4 Nov 2019
Success of BRI-Backed Oil Refineries Fuels China-Kuwait Co-operation
With three mainland-backed oil and gas projects nearing completion, China and Kuwait look to future ventures.
Last month, saw China and Kuwait deliver on three significant milestones with regard to their joint oil and gas refining development programme, a project undertaken within the wider framework of the Belt and Road Initiative (BRI). These three key developments saw the first phase of one project come online, the completion of work on an essential section of another and the official handing over of vital equipment for a third.
The last of these saw China Petrochemical Corporation (Sinopec) transfer ownership of the sixth and final set of oil-refining equipment for the Kuwait New Refinery Project (NRP) – one of the largest refinery projects in the Middle East – at a handover ceremony in Kuwait on 22 October. Speaking during the ceremony, Cheng Yongru, an Economic and Commercial Counsellor at the Chinese Embassy in Kuwait, said the project had proven to be a model for co-operation between China's BRI and Kuwait Vision 2035, the western Asian nation’s own long-term development plan.
The successful handover of the installed equipment sees the Sinopec Fifth Construction Company – the Sinopec subsidiary that acted as one of the lead sub-contractors for the project – complete the final requirement specified in its US$518 million contract. Over the past three years, according to Wang Zhiwei, the company’s Project Manager, it has installed 22,400 tons of steel structures, welded 2.4 million inch pipes, installed 1,026 units of equipment and laid 3,700km of cable. With the majority of the work now complete, the new refinery is scheduled to come online next year. Once fully operational, it will increase Kuwait’s oil-processing capacity by 31.5 million tons of crude per year.
A few days after the handover, it was announced that another joint-venture refinery – developed on a partnership basis between Sinopec and the state-owned Kuwait Petroleum Corp (KPC) – was ready to launch its primary gas transmission line. The essential difference this time was that this second project was based well within Chinese territory – on the island of Donghai, just off the coast of Guangdong. With first phase investment of about $5 billion and total costs expected to run to some $9.5 billion, it is believed the refinery will become operational late next year. Once up and running, it will have a refined crude oil production capacity of 15 million tons a year, as well as an ethylene complex with an output capacity in excess of nine million tons per year.
Earlier in the month, meanwhile, COOEC-Fluor Heavy Industries (COOEC-Fluor) – a Chinese-US partnership between Beijing-based China Offshore Oil Engineering Co and Fluor, a Texas-headquartered engineering and construction giant – announced it had completed the pipe spool fabrication section of its work for the Al-Zour Refinery Project. This massive $19 billion facility, situated about 90km south of Kuwait City, is being developed by Kuwait Integrated Petroleum Industries Company, Fluor and two South Korean civil engineering heavyweights – Daewoo Construction and Engineering and Hyundai Heavy Industries.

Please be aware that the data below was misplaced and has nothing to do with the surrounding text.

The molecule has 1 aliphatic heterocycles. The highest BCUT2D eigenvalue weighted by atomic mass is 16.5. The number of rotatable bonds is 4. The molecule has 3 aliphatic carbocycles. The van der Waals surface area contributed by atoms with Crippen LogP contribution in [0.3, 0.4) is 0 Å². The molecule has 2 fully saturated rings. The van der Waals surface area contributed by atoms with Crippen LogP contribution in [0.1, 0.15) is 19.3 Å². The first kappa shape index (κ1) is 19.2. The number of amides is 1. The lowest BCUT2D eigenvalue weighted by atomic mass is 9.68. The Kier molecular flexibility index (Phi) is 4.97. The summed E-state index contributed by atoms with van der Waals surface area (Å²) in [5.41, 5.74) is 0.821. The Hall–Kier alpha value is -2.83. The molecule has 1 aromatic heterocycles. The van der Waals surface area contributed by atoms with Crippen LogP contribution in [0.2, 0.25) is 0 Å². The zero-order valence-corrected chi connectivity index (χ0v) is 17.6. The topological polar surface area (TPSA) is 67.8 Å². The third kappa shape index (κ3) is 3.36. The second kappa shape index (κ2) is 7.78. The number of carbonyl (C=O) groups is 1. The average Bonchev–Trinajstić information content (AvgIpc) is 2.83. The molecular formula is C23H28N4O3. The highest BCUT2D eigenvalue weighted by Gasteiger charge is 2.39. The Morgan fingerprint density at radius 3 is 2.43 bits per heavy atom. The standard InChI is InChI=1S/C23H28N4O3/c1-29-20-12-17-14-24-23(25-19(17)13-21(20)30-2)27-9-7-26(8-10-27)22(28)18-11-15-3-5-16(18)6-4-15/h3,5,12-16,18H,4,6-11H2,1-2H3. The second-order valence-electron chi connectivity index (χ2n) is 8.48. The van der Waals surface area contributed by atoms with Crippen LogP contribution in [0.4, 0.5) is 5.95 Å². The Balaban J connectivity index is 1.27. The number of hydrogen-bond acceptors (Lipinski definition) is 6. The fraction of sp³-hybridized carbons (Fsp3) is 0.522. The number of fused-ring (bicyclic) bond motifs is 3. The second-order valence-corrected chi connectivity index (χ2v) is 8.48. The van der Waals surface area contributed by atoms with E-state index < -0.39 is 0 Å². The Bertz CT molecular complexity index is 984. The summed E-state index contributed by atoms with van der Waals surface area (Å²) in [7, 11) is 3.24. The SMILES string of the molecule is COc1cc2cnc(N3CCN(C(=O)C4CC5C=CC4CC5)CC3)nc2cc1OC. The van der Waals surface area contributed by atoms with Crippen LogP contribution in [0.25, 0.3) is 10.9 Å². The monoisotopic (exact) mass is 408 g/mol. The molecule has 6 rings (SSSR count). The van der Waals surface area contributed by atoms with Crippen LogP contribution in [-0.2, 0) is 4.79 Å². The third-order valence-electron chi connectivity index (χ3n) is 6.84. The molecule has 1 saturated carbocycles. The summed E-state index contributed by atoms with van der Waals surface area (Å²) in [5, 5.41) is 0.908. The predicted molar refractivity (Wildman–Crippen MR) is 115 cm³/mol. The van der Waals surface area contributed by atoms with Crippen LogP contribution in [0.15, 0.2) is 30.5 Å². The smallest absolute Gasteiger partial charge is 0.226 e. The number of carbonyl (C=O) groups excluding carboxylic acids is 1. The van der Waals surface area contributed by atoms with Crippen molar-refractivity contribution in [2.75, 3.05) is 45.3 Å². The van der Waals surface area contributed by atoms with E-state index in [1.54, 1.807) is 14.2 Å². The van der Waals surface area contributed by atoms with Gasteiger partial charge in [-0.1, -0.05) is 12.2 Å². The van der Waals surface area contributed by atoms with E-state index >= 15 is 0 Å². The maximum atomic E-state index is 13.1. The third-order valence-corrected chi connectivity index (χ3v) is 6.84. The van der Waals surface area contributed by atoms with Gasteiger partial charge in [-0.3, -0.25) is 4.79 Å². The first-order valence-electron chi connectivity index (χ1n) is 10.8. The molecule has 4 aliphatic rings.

The module fabrication, however, took place at the COOEC-Fluor fabrication yard in Zhuhai. Under the terms of the contract, COOEC-Fluor needed to deliver more than 95,000 pipe spools by fabricating 337,000 linear metres of carbon, alloy and stainless-steel pipe in record time. The company also fabricated and assembled 188 modules with final load-out and shipping to the project completed late last month.
Commenting on its contribution to the project, Chris Vertanness, Vice-president and Director of Operations at the company’s fabrication yard, said: "The completion of the pipe spool fabrication package is a significant achievement for COOEC-Fluor. Not only does it showcase the yard’s extensive pipe and steel fabrication capability, but it also demonstrates our expertise in modular assembly as well as our ability to reliably deliver large-scale projects at an accelerated pace – even if that involves shipping more than 15,500 spools per month at peak."
The rapid roll-out of these refinery projects has been seen as a clear sign that Kuwait has big plans for its energy sector and that a number of these directly segue into the aims of the BRI. In a hint of what is to come, the Kuwait Petroleum Corp has already indicated that it plans to spend at least $25 billion on new downstream projects in the next 20 years, as the country looks to compete with many of the other regional oil producers that have announced their own plans to extend and refine their petrochemicals capacity. Given the clearly closening ties between Kuwait and China, it is fairly safe to assume that this deepening partnership will play a key role in delivering on all such initiatives.
Geoff de Freitas, Special Correspondent, Kuwait City